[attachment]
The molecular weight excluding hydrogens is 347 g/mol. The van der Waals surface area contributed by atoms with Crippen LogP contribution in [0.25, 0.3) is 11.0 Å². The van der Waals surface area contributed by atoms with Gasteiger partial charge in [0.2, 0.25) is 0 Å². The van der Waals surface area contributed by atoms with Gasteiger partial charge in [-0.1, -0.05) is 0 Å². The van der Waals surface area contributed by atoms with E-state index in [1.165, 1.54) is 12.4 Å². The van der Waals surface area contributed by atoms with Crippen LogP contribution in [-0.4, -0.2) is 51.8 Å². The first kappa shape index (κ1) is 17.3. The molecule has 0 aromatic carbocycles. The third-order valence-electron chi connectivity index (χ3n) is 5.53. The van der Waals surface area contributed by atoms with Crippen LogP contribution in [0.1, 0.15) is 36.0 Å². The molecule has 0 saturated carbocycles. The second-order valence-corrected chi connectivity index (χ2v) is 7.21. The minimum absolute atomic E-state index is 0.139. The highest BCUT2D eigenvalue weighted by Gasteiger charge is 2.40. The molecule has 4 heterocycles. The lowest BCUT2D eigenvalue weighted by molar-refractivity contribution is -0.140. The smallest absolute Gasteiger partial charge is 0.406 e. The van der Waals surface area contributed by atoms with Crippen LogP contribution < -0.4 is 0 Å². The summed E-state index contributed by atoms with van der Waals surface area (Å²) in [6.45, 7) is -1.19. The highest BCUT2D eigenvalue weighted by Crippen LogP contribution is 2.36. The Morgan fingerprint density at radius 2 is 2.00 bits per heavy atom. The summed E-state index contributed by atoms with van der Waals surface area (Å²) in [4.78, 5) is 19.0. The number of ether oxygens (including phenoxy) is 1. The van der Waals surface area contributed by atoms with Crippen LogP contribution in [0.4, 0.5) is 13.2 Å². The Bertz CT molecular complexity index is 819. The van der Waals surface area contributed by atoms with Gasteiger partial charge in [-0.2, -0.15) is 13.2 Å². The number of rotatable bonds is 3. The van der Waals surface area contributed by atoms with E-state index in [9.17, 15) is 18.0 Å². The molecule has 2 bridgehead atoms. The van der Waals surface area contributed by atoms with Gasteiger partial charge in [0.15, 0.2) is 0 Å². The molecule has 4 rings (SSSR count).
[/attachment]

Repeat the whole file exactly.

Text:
The molecular weight excluding hydrogens is 347 g/mol. The van der Waals surface area contributed by atoms with Crippen LogP contribution in [0.25, 0.3) is 11.0 Å². The van der Waals surface area contributed by atoms with Gasteiger partial charge in [0.2, 0.25) is 0 Å². The van der Waals surface area contributed by atoms with Gasteiger partial charge in [-0.1, -0.05) is 0 Å². The van der Waals surface area contributed by atoms with E-state index in [1.165, 1.54) is 12.4 Å². The van der Waals surface area contributed by atoms with Crippen LogP contribution in [-0.4, -0.2) is 51.8 Å². The first kappa shape index (κ1) is 17.3. The molecule has 0 aromatic carbocycles. The third-order valence-electron chi connectivity index (χ3n) is 5.53. The van der Waals surface area contributed by atoms with Crippen LogP contribution in [0.1, 0.15) is 36.0 Å². The molecule has 0 saturated carbocycles. The second-order valence-corrected chi connectivity index (χ2v) is 7.21. The minimum absolute atomic E-state index is 0.139. The highest BCUT2D eigenvalue weighted by Gasteiger charge is 2.40. The molecule has 4 heterocycles. The lowest BCUT2D eigenvalue weighted by molar-refractivity contribution is -0.140. The smallest absolute Gasteiger partial charge is 0.406 e. The van der Waals surface area contributed by atoms with Crippen LogP contribution < -0.4 is 0 Å². The summed E-state index contributed by atoms with van der Waals surface area (Å²) in [6.45, 7) is -1.19. The highest BCUT2D eigenvalue weighted by Crippen LogP contribution is 2.36. The Morgan fingerprint density at radius 2 is 2.00 bits per heavy atom. The summed E-state index contributed by atoms with van der Waals surface area (Å²) in [4.78, 5) is 19.0. The number of ether oxygens (including phenoxy) is 1. The van der Waals surface area contributed by atoms with Crippen LogP contribution in [0.4, 0.5) is 13.2 Å². The Bertz CT molecular complexity index is 819. The van der Waals surface area contributed by atoms with Gasteiger partial charge in [-0.2, -0.15) is 13.2 Å². The number of rotatable bonds is 3. The van der Waals surface area contributed by atoms with E-state index in [9.17, 15) is 18.0 Å². The molecule has 2 bridgehead atoms. The van der Waals surface area contributed by atoms with Gasteiger partial charge in [0.15, 0.2) is 0 Å². The molecule has 4 rings (SSSR count).